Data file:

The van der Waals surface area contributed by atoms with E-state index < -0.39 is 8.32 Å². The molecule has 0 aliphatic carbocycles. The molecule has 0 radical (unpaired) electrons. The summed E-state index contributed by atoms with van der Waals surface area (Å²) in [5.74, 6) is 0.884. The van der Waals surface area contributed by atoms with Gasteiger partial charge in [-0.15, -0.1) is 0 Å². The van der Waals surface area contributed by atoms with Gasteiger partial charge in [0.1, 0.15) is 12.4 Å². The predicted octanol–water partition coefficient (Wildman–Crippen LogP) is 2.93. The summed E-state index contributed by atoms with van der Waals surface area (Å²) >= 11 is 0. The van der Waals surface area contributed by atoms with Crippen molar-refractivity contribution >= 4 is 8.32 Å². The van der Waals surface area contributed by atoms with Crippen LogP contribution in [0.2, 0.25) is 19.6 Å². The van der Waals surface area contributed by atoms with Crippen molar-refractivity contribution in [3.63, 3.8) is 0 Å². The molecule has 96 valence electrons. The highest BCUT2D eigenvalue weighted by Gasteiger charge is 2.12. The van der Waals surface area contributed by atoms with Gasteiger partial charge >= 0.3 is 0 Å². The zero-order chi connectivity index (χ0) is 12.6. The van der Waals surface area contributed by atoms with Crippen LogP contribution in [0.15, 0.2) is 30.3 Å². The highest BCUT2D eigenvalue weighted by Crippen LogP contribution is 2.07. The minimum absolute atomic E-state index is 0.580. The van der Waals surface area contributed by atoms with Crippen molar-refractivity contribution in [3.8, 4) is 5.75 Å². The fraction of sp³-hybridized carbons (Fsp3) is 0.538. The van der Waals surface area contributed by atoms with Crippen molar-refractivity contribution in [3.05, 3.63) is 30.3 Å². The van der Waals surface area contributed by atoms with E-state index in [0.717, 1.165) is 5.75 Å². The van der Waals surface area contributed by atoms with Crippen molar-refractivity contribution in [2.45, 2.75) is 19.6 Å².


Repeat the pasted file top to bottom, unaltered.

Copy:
The van der Waals surface area contributed by atoms with E-state index < -0.39 is 8.32 Å². The molecule has 0 aliphatic carbocycles. The molecule has 0 radical (unpaired) electrons. The summed E-state index contributed by atoms with van der Waals surface area (Å²) in [5.74, 6) is 0.884. The van der Waals surface area contributed by atoms with Gasteiger partial charge in [-0.15, -0.1) is 0 Å². The van der Waals surface area contributed by atoms with Gasteiger partial charge in [0.1, 0.15) is 12.4 Å². The predicted octanol–water partition coefficient (Wildman–Crippen LogP) is 2.93. The summed E-state index contributed by atoms with van der Waals surface area (Å²) >= 11 is 0. The van der Waals surface area contributed by atoms with Crippen molar-refractivity contribution >= 4 is 8.32 Å². The van der Waals surface area contributed by atoms with Crippen LogP contribution in [0.2, 0.25) is 19.6 Å². The van der Waals surface area contributed by atoms with Crippen molar-refractivity contribution in [3.63, 3.8) is 0 Å². The molecule has 96 valence electrons. The highest BCUT2D eigenvalue weighted by Gasteiger charge is 2.12. The van der Waals surface area contributed by atoms with Gasteiger partial charge >= 0.3 is 0 Å². The zero-order chi connectivity index (χ0) is 12.6. The van der Waals surface area contributed by atoms with Crippen LogP contribution in [0.15, 0.2) is 30.3 Å². The highest BCUT2D eigenvalue weighted by Crippen LogP contribution is 2.07. The minimum absolute atomic E-state index is 0.580. The van der Waals surface area contributed by atoms with Crippen molar-refractivity contribution in [3.8, 4) is 5.75 Å². The fraction of sp³-hybridized carbons (Fsp3) is 0.538. The van der Waals surface area contributed by atoms with Crippen molar-refractivity contribution in [3.05, 3.63) is 30.3 Å². The van der Waals surface area contributed by atoms with E-state index in [0.717, 1.165) is 5.75 Å². The van der Waals surface area contributed by atoms with Crippen molar-refractivity contribution in [2.45, 2.75) is 19.6 Å².